Oct 11 2012
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Human Capital News Roundup: Nurses' assessment of quality of care, climate change, domestic violence, and more.

Around the country, print, broadcast and online media outlets are covering the groundbreaking work of Robert Wood Johnson Foundation (RWJF) leaders, scholars, fellows and grantees. Some recent examples:

A study led by RWJF Nurse Faculty Scholar Matthew McHugh, PhD, JD, MPH, RN, CRNP, finds that nurses are extremely accurate and reliable assessors of the quality of care in the hospitals in which they work. In the study, nurses’ reports of excellent quality care corresponded with higher levels of patient satisfaction, better scores for processes of care, and better results for patients in the hospital with regard to mortality and failure to rescue. Becker’s Hospital Review and Advance for Nurses are among the outlets to report on the findings. Read more about the study.

New Mexico Business Weekly reports that the RWJF Center for Health Policy at the University of New Mexico has been recognized by the nonprofit Excelencia in Education as one of America’s top programs that is increasing academic opportunities for Latino students.

Jason Farley, PhD, MPH, CRNP, a Nurse Faculty Scholar, spoke to the Baltimore Sun about his research on drug-resistant bacteria and “whether MRSA eradication among people who are HIV positive should focus on the person's entire household, and not just the individual.”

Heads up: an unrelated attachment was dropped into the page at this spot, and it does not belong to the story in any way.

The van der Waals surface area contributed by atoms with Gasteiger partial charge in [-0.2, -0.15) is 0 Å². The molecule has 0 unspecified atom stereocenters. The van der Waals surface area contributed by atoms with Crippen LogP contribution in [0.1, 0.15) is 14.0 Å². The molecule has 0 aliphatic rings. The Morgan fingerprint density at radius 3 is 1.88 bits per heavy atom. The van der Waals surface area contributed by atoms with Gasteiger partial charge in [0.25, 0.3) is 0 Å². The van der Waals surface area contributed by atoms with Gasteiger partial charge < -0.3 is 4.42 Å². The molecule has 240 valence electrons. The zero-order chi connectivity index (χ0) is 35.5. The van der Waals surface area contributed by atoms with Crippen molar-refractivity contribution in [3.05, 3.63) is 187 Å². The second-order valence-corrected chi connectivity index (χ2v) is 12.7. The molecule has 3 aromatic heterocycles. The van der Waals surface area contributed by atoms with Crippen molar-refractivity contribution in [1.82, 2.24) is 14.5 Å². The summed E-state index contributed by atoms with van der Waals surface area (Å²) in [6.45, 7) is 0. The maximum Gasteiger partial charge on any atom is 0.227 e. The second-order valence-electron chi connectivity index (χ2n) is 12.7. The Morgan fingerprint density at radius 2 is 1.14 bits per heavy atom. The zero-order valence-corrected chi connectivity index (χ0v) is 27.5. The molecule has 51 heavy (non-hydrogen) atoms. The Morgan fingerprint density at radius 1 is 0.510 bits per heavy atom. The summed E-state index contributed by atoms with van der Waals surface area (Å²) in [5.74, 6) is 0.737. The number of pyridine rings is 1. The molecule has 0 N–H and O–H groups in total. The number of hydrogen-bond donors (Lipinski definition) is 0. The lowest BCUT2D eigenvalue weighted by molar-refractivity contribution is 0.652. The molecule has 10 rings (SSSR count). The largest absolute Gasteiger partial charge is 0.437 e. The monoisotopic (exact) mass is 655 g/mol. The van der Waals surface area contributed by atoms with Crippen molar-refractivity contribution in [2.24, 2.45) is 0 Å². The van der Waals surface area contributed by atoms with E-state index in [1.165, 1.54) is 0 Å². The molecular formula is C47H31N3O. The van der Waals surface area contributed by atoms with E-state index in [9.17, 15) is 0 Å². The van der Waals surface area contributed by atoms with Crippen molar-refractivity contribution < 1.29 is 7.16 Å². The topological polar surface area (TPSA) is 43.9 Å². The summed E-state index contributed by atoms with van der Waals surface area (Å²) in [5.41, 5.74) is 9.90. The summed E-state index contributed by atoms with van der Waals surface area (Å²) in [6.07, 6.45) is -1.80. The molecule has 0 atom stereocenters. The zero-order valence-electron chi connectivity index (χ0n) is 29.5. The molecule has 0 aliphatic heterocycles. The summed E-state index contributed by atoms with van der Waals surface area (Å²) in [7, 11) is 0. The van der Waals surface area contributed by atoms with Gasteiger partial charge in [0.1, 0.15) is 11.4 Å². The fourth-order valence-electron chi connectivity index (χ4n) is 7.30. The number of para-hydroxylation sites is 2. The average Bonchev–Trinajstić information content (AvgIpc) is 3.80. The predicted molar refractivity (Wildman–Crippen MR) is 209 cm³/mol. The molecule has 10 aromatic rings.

NJ Spotlight reports on the work of the New Jersey Nursing Initiative (NJNI) to help address the state’s nurse and nurse faculty shortage. “The Nursing Initiative’s flagship program, the Faculty Prep Program, comprises 61 nurse scholars (nurses and doctoral-prepared nurses) who have committed to being nurse faculty in New Jersey,” the story reports.

RWJF Investigator Award in Health Policy Research recipient Edward W. Maibach, PhD, MPH, was interviewed by the San Francisco Chronicle about how the issue of climate change will influence the presidential election. Maibach is the director of the Center for Climate Change Communication at George Mason University, and recently co-authored a study that tested possible “frames”— the context in which problems and solutions are discussed—for making the case for action on greenhouse gas emissions. Read more about the study.

The Banner cites a study by RWJF Health & Society Scholars alumna Kate Strully, PhD, MA, that examined the long-term health effects of being laid off from a job. People who lost their jobs through no fault of their own were 54 percent more likely to report fair or poor health, she found, and had an increased risk of new stress-related health conditions even after becoming employed again.

Investigator Award recipient Ilan H. Meyer, PhD, is co-author of a study that finds higher rates of domestic violence among bisexual women and gay men, EDGE Boston reports. The researchers say the reasons “are unclear.”

KBIA-FM spoke to Nurse Faculty Scholar Tina Bloom, PhD, RN, about the “One Love App” that she and other researchers at the University of Missouri have developed to provide information and resources to combat partner abuse.

Tags: Center for Health Policy at the University of New Mexico, Health & Society Scholars, Health Care Quality, Human Capital News, Investigator Awards in Health Policy Research, Media Coverage, New Jersey Nursing Initiative, Nurse Faculty Scholars, Research & Analysis